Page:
Keeping Children Safe
For many of us, the holidays will include joyous family gatherings. However, your holiday cheer will quickly fade if a child at your family gathering gets into unsecured medicines and requires a trip to the emergency department (ED). Don’t let your guard down—it can happen to a child you love. In the US, every 10 minutes a child younger than 6 years is taken to an ED to be treated for a medicine poisoning.1 Tragically, about 40 children younger than 5 years die from accidental poisonings each year—three-quarters due to medicine.2 In recent years, childhood poisonings have grown at an alarming rate.
Camphorated phenol is an antiseptic liquid containing camphor and phenol. These two ingredients, used in combination, are often used to treat pain and itching associated with conditions such as minor burns, cold sores, insect bites, itching skin and mild sunburn. Camphorated phenol is a liquid that must only be applied directly to the skin. Ingesting camphorated phenol can cause toxicity, especially in children.
In March 2013, we described a case in which a number of 9- and 10-year old children were taken to hospitals after they had ingested what they thought were breath mints but were actually nicotine replacement lozenges. The “mints” had been brought to school by a classmate. Unfortunately, we have learned of a similar incident, this time involving melatonin strips.
In February, the Chicago Sun Times reported that 16 elementary school children had been taken to local hospitals with a sudden illness. The children were 9- and 10-year olds who began vomiting after eating “mints” given to them by another classmate. It was later found that these “mints” were actually nicotine-replacement lozenges, called NiQuitin Minis (Figure 1 on page 3). (NiQuitin is a product from the United Kingdom that is sold online; however, the Nicorette brand made in the US has a similar product.) The classmate found the lozenges at home and brought them to school to share.
Here is a mother’s blog, originally submitted to JNJParents, that caregivers of small children might find of interest. The author discusses a number of “safety gaps” when keeping medicines away from curious children.
Infants who are breastfed or partially breastfed should receive a daily supplement of vitamin D starting in the first few days of life. Breast milk has only 25 units of vitamin D per liter (that’s roughly a quart or about 32 ounces). The American Academy of Pediatrics recommends a daily dose of 400 units of vitamin D for infants. Infants who drink less than a liter of formula also may need a lower dose of a vitamin D supplement. Although formula is fortified with vitamin D, enough may not be consumed each day to get the total recommended dose of 400 units.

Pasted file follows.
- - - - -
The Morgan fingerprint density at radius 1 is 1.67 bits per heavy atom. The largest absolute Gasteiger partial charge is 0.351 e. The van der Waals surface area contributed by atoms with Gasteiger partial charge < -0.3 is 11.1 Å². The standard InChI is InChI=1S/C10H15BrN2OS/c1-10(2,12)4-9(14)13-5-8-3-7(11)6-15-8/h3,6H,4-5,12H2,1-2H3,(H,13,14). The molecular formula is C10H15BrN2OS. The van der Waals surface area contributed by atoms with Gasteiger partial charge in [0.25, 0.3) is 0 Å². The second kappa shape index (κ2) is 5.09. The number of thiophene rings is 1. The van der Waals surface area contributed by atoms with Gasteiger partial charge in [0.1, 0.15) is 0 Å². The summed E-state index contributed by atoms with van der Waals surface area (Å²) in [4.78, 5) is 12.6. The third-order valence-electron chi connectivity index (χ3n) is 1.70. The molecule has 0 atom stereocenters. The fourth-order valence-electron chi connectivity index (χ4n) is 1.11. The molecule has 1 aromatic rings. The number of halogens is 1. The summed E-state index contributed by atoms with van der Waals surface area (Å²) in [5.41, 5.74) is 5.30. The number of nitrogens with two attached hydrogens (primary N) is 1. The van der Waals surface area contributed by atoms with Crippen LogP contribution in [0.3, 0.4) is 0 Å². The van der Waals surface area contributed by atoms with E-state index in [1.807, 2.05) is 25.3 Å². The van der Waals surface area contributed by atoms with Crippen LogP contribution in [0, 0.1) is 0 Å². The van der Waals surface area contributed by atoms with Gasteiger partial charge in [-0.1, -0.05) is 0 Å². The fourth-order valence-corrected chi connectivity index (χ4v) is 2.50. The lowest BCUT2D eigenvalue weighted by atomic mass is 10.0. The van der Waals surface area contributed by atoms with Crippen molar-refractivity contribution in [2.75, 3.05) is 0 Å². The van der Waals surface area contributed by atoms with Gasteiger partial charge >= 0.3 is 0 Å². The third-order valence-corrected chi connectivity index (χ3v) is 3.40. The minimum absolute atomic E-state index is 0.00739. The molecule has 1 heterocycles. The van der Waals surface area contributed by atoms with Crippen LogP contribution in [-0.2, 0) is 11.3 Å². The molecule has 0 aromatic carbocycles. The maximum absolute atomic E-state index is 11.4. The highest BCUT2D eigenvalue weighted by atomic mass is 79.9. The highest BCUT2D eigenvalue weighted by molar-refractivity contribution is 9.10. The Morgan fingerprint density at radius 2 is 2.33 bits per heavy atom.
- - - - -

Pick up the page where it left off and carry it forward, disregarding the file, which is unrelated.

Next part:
The Immunization Action Coalition (IAC) is a national leader in vaccine education for both healthcare professionals and the public. Recently, IAC announced a new and improved website to help the public get the information they need about vaccines and vaccine-preventable diseases. Visit www.vaccineinformation.org for reliable information on vaccines and their importance.
Sixth grade marks the start of middle school for many American 11-year-olds. Research also indicates that it is the age that children begin to self-medicate. With that in mind, Scholastic and the American Association of Poison Control Centers (AAPCC) have launched OTC Literacy, an educational campaign to raise awareness about over-the-counter medicine safety. The program is tailored to 6th graders and emphasizes that while OTC medicines are safe when used properly, it is critical to consult a parent or guardian before taking any medication.
In November 2011, we wrote about a May 2011 US Food and Drug Administration (FDA) warning to not feed SimplyThick to infants who were born before 37 weeks of pregnancy.
Few caregivers are more devoted than parents when caring for a child. Yet, even the most cautious and educated parents will make mistakes when giving medicine to children or fail to protect children from accidental poisonings. Dangerous mistakes with medicines are three times more likely with children than adults,1 and more than half of all accidental poisonings—mostly with medicines—occur in children less than 5 years old.2 The list that follows, although not inclusive, covers ten important safety tips for parents.